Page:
Following a discussion in the NATE conference, it was discussed that one way to teach OMAM was to read section 1, and then section 6. This then allows the intelligent reader to foreshadow the events leading up section 6. While it somewhat debunks the entertainment of ‘discovering’ the events of section 6, I think that matters little.
Below is a copy of the materials to be used this week:

Analyse and evaluate the way Steinbeck describes the fight between Lennie and Curley in Section 3 of Of Mice and Men.C-B: You analyse quotations that describe the fight.
B-A: You are able to make reference to repeated motifs that occur throughout the novel.
A-A*: You are able to show how Steinbeck wants the reader to side with Lennie and George and/or how the fight foreshadows the events in section 6.
A*: You make an original point about how the language reflects the perception of the various characters in the scene.You are going to plan and write an essay on section 3, from page 89 where it says “voices were approaching” to the end of the chapter.It will be marked as if it was an exam piece of writing.
Therefore, you only need:
Introduction (and your thematic point about the fight/essay) 3 sentences
5 paragraphs of Analysis: 5-8+ sentences each
Conclusion (and your thematic point about the fight/essay) 3 sentences

Use quotations and references from outside the section to frame your points.

Have a final point that you essay works towards. Your paragraphs can link towards this final point.
Make some reference to structure – that is, repeated motifs that occur throughout the novel.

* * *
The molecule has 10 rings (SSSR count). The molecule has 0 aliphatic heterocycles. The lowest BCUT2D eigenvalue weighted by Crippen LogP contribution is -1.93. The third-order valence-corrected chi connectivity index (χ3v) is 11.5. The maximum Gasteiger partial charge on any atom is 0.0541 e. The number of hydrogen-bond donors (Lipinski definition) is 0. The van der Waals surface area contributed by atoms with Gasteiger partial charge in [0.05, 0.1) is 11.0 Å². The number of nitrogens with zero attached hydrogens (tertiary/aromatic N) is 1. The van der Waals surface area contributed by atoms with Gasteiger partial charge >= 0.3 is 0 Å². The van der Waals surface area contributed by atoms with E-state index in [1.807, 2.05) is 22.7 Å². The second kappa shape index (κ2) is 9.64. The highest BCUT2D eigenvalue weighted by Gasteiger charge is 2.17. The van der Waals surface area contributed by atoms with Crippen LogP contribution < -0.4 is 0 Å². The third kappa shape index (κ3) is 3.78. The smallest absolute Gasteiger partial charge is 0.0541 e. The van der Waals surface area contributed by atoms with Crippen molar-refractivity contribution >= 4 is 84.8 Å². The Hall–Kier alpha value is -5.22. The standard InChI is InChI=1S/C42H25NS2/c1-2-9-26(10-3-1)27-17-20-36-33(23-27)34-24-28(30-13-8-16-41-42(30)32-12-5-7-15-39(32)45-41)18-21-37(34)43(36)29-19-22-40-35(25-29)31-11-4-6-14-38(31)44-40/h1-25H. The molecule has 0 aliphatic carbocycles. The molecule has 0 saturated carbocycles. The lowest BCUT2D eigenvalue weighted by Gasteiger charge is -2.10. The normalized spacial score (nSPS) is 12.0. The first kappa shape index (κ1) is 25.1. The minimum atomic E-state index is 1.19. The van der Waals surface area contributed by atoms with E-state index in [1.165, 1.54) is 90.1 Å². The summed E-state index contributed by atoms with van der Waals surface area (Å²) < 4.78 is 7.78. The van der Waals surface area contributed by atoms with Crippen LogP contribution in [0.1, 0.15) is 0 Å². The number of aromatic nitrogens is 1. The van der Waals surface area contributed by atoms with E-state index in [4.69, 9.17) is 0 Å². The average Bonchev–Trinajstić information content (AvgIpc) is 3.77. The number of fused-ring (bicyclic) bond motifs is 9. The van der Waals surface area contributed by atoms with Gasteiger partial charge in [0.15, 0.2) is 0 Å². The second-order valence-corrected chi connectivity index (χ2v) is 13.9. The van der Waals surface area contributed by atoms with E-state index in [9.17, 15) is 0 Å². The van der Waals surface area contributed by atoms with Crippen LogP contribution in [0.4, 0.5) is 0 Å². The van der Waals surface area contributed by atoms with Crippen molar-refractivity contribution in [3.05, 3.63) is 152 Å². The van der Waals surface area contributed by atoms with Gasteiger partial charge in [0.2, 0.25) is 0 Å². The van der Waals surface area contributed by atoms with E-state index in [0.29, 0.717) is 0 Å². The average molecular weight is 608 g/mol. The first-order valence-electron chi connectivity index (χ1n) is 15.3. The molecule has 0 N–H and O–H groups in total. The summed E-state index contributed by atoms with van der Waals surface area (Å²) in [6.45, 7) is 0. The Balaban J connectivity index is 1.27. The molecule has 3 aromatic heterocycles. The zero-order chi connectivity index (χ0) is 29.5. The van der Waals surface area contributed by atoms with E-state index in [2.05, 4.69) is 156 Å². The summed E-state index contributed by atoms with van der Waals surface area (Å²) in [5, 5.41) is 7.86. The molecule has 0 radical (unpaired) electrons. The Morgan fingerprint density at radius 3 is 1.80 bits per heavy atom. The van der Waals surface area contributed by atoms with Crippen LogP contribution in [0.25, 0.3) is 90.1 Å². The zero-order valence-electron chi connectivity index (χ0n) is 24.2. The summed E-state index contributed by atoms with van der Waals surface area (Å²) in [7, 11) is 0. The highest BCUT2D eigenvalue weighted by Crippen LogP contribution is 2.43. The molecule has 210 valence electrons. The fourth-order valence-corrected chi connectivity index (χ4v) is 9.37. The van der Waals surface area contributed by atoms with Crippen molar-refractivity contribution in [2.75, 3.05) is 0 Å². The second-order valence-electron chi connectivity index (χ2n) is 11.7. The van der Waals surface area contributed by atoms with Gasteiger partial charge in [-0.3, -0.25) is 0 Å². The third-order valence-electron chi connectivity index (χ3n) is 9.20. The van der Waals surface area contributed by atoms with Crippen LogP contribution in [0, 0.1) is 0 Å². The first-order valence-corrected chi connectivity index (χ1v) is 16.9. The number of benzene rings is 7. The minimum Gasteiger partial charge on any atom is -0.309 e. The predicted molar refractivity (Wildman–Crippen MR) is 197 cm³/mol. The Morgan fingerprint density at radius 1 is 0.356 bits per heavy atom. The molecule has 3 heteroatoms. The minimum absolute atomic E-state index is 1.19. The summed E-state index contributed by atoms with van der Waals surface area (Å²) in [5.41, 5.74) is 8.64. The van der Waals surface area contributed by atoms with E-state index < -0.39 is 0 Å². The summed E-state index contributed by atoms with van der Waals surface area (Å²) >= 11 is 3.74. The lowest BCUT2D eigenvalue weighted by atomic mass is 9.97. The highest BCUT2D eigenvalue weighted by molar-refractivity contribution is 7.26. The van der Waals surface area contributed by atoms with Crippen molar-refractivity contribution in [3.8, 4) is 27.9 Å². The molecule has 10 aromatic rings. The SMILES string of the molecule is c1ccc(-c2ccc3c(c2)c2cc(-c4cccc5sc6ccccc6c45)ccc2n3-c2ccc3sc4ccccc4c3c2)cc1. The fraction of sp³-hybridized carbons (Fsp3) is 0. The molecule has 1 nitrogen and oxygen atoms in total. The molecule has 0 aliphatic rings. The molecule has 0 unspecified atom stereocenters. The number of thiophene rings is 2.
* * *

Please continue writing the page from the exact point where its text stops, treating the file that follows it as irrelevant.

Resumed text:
Some suggested quotations

‘all of sudden some day we’ll go…’

George discussing dream with Candy. Despite planning their dream farm, there is the suggestion that it will suddenly happen.



‘I ought to of shot that dog myself…’

After discussing dream farm, Candy is empowered to realise he should enact his responsibilities.



‘…pretty soon you’re gonna have some’pin on your hands…’

colloquial attack by Slim. Reference to hands is significant.



‘Curley whipped on Carlson’

Curley is trying to physically intimidate Carlson. Whip implies authority, through slavery. Physically light, yet dangerous.



‘You God damn punk.’

Carlson is even more masculine than Curley, and intimidates him in return.



Curley stepped over to Lennie like a terrier.

Connotations of a terrier – persistant, dogged(!) and aggressive. And small.




Dramatic verbs show Curley’s power and physical prowess.



‘Blood welled from his nose’

Word well implies the blood has a life-giving property (as it does.) Also evokes its quantity.



‘huge paws…bleated with terror.’

Repeated reference to Lennie as an animal. Terror referred to also. Is the terror physical or something else? See last quotation.



‘cupped his hands and yelled, “Get ‘im Lennie!”’

George repeatedly insists that Lennie needs to attack Curley, despite knowing what he is capable of. How much is the reader encouraged to want Lennie to defend himself, too?



“Curley was flopping like a fish.”

Was are the connotations of this image? How does sound imagery aid this?



“…the flopping little man.”

Why is Curley now being described with a definite article, or without a personal pronoun? How is this trying to manipulate the reader’s sympathies?



‘Candy nodded solemnly’

The word solemn is to be analysed – what has been affected?



‘I can still tend the rabbits, George?’

Lennie’s only interest – suggests what?



‘I d’n’t mean no harm, George’

Does intention matter when it comes to violence?